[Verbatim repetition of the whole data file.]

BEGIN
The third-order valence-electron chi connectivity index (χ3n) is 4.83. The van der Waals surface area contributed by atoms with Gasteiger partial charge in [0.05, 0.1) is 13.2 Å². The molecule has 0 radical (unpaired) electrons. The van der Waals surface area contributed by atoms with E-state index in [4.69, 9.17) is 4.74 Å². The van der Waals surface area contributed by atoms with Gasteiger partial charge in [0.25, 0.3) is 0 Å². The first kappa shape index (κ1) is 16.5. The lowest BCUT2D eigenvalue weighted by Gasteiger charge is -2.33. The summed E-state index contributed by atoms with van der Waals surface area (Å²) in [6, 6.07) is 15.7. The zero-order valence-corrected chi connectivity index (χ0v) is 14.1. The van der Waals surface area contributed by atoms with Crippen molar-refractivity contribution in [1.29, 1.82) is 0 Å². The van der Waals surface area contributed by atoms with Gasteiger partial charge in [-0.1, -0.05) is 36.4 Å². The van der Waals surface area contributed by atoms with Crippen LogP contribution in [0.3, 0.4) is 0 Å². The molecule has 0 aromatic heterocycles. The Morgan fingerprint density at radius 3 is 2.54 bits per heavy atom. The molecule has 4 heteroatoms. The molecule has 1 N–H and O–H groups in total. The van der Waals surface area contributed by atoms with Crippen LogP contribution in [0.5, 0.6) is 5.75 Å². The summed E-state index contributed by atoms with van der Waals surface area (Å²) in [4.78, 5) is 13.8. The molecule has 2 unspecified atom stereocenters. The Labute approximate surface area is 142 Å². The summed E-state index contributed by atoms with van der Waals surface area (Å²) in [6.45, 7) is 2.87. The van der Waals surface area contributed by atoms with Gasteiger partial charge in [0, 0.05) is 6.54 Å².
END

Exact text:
The third-order valence-electron chi connectivity index (χ3n) is 4.83. The van der Waals surface area contributed by atoms with Gasteiger partial charge in [0.05, 0.1) is 13.2 Å². The molecule has 0 radical (unpaired) electrons. The van der Waals surface area contributed by atoms with E-state index in [4.69, 9.17) is 4.74 Å². The van der Waals surface area contributed by atoms with Gasteiger partial charge in [0.25, 0.3) is 0 Å². The first kappa shape index (κ1) is 16.5. The lowest BCUT2D eigenvalue weighted by Gasteiger charge is -2.33. The summed E-state index contributed by atoms with van der Waals surface area (Å²) in [6, 6.07) is 15.7. The zero-order valence-corrected chi connectivity index (χ0v) is 14.1. The van der Waals surface area contributed by atoms with Crippen molar-refractivity contribution in [1.29, 1.82) is 0 Å². The van der Waals surface area contributed by atoms with Gasteiger partial charge in [-0.1, -0.05) is 36.4 Å². The van der Waals surface area contributed by atoms with Crippen LogP contribution in [0.3, 0.4) is 0 Å². The molecule has 0 aromatic heterocycles. The Morgan fingerprint density at radius 3 is 2.54 bits per heavy atom. The molecule has 4 heteroatoms. The molecule has 1 N–H and O–H groups in total. The van der Waals surface area contributed by atoms with Crippen LogP contribution in [0.5, 0.6) is 5.75 Å². The summed E-state index contributed by atoms with van der Waals surface area (Å²) in [4.78, 5) is 13.8. The molecule has 2 unspecified atom stereocenters. The Labute approximate surface area is 142 Å². The summed E-state index contributed by atoms with van der Waals surface area (Å²) in [6.45, 7) is 2.87. The van der Waals surface area contributed by atoms with Gasteiger partial charge in [0, 0.05) is 6.54 Å².